IBM and University of Alberta built AI capable of schizophrenia diagnosis
IBM and the University of Alberta have worked together on an AI that can help doctors diagnose the onset of schizophrenia and the severity of the symptoms. The AI does this by analyzing functional MRI (fMRI) scans and looking at blood flow within the brain.
The research team first trained the neural network using 95 fMRI anonymized scans from the Functional Biomedical Informatics Research Network, comprising both a healthy control group and patients with schizophrenia. From this data, the AI came up with a predictive model that allowed it to predict if a patient suffered from schizophrenia with 74-percent accuracy. In the process, the AI also helped doctors discover a potential method of diagnosing the disorder based on said blood flow imaging.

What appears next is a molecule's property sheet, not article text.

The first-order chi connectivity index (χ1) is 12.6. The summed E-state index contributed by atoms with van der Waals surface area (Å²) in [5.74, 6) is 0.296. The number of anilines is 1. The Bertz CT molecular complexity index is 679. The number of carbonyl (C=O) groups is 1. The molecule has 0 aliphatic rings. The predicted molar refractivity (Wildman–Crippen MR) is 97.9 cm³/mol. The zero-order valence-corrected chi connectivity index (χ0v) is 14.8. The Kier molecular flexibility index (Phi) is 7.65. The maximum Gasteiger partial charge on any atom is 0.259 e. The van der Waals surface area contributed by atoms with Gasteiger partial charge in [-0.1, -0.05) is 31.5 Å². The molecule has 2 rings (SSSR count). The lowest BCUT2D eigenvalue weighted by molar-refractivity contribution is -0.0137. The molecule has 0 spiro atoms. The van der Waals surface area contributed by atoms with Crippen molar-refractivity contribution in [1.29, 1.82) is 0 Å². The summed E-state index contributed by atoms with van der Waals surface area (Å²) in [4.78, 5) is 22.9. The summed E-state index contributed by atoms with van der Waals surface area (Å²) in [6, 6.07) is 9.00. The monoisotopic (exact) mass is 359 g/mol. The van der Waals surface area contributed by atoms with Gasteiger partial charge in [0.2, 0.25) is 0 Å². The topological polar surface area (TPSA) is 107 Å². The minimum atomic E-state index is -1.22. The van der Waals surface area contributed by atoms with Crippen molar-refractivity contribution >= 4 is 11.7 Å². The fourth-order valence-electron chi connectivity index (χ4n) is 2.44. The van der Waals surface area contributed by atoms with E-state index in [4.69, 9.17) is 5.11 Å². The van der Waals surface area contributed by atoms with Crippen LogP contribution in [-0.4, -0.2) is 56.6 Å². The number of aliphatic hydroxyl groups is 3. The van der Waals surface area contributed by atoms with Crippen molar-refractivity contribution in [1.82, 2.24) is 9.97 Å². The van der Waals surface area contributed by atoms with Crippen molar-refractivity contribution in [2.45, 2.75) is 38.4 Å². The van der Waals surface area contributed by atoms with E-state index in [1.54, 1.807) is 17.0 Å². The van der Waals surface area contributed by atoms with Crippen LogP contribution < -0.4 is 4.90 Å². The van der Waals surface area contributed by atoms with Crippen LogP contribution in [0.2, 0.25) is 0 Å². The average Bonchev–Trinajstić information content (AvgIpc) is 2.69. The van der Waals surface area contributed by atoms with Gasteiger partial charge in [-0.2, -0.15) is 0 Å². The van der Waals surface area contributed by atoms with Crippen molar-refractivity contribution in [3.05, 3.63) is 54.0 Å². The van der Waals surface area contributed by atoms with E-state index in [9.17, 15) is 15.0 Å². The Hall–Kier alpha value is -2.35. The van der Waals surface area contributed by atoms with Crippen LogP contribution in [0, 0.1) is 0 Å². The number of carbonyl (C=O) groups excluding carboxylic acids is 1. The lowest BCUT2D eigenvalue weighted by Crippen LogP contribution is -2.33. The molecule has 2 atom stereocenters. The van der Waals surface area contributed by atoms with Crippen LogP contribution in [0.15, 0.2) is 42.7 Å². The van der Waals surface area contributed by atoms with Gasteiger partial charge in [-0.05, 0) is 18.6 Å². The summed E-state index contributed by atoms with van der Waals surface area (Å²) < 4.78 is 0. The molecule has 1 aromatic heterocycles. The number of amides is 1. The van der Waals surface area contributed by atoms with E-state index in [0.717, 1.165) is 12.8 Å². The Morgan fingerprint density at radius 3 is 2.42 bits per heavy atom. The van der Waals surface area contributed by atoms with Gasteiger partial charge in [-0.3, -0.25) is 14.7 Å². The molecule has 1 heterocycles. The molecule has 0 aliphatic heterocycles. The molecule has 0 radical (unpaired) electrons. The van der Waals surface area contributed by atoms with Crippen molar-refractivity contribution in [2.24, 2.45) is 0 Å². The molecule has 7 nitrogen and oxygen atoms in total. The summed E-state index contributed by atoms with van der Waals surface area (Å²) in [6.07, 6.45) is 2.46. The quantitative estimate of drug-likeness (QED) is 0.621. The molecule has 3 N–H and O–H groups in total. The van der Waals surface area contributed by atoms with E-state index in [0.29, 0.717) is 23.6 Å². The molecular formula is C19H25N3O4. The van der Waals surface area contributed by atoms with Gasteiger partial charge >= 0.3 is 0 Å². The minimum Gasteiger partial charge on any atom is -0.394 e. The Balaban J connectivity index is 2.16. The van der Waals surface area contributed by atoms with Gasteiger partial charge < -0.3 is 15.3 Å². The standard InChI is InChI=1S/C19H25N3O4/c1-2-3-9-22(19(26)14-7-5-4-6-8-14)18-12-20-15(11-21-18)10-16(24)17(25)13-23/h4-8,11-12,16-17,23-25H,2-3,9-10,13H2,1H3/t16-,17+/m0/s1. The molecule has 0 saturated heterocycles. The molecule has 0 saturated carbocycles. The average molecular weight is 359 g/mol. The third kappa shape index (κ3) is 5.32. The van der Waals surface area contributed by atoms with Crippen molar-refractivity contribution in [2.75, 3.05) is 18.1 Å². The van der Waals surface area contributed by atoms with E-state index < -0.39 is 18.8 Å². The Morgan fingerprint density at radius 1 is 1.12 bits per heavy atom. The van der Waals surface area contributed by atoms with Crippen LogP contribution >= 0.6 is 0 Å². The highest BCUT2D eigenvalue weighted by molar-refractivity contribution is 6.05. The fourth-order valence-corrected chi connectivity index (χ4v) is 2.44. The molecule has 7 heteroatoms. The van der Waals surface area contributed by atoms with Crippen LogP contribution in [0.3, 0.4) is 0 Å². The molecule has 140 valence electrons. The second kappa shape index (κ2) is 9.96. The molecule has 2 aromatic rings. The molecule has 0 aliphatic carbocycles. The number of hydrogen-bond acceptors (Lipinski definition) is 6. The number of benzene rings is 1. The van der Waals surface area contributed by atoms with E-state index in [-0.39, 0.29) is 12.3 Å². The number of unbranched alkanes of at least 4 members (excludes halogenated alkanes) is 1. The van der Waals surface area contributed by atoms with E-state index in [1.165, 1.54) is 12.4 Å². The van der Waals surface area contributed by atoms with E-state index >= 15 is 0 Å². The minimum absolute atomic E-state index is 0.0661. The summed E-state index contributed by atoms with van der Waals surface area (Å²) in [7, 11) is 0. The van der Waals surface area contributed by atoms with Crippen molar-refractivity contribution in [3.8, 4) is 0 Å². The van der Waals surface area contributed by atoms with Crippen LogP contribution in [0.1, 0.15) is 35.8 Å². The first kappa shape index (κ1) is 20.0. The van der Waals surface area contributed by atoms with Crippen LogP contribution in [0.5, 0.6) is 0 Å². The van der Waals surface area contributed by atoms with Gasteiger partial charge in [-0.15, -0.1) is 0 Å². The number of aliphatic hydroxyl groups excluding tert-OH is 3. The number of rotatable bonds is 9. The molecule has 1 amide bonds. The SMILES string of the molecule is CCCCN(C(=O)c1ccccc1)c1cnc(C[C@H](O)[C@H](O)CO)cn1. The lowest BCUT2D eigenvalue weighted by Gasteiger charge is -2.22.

"We've discovered a number of significant abnormal connections in the brain that can be explored in future studies, and AI-created models bring us one step closer to finding objective neuroimaging-based patterns that are diagnostic and prognostic markers of schizophrenia," said Dr. Serdar Dursun, Professor of Psychiatry & Neuroscience, University of Alberta.
More than just predicting if a patient suffers from schizophrenia, the model is also able to predict the severity of the symptoms based on the flow of blood in the brain. This will also help with treatment planning.
This looks like it could be a wonderful addition to IBM Watson’s capabilities, but there’s no mention if it already is. After all, Watson did previously save someone from a rare form of leukemia, so it would make sense to add mental health disorder diagnosis to its list of abilities.